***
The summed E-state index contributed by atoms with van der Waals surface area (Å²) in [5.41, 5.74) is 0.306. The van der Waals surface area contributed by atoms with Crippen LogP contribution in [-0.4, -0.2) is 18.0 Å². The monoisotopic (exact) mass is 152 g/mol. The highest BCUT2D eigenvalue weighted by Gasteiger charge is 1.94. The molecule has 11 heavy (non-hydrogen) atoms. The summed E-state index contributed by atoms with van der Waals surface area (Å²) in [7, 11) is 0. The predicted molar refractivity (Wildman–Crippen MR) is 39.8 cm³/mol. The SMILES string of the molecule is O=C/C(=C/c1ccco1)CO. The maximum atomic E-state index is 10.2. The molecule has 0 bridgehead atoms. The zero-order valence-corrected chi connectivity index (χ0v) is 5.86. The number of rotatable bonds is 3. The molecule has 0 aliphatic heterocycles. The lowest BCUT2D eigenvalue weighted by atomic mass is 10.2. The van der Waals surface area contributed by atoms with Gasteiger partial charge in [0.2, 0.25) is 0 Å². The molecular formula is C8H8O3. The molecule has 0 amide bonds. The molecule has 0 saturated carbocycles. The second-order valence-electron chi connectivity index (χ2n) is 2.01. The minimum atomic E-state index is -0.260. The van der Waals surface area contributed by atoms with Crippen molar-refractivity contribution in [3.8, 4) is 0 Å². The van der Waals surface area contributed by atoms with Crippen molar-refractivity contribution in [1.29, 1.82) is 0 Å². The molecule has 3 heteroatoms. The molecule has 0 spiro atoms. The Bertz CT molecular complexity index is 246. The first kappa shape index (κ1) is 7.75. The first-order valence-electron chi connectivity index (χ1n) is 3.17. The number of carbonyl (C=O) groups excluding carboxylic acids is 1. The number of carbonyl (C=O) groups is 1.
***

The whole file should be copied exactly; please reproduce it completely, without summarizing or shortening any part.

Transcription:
The summed E-state index contributed by atoms with van der Waals surface area (Å²) in [5.41, 5.74) is 0.306. The van der Waals surface area contributed by atoms with Crippen LogP contribution in [-0.4, -0.2) is 18.0 Å². The monoisotopic (exact) mass is 152 g/mol. The highest BCUT2D eigenvalue weighted by Gasteiger charge is 1.94. The molecule has 11 heavy (non-hydrogen) atoms. The summed E-state index contributed by atoms with van der Waals surface area (Å²) in [7, 11) is 0. The predicted molar refractivity (Wildman–Crippen MR) is 39.8 cm³/mol. The SMILES string of the molecule is O=C/C(=C/c1ccco1)CO. The maximum atomic E-state index is 10.2. The molecule has 0 bridgehead atoms. The zero-order valence-corrected chi connectivity index (χ0v) is 5.86. The number of rotatable bonds is 3. The molecule has 0 aliphatic heterocycles. The lowest BCUT2D eigenvalue weighted by atomic mass is 10.2. The van der Waals surface area contributed by atoms with Gasteiger partial charge in [0.2, 0.25) is 0 Å². The molecular formula is C8H8O3. The molecule has 0 amide bonds. The molecule has 0 saturated carbocycles. The second-order valence-electron chi connectivity index (χ2n) is 2.01. The minimum atomic E-state index is -0.260. The van der Waals surface area contributed by atoms with Crippen molar-refractivity contribution in [3.8, 4) is 0 Å². The van der Waals surface area contributed by atoms with Crippen molar-refractivity contribution in [1.29, 1.82) is 0 Å². The molecule has 3 heteroatoms. The molecule has 0 spiro atoms. The Bertz CT molecular complexity index is 246. The first kappa shape index (κ1) is 7.75. The first-order valence-electron chi connectivity index (χ1n) is 3.17. The number of carbonyl (C=O) groups excluding carboxylic acids is 1. The number of carbonyl (C=O) groups is 1.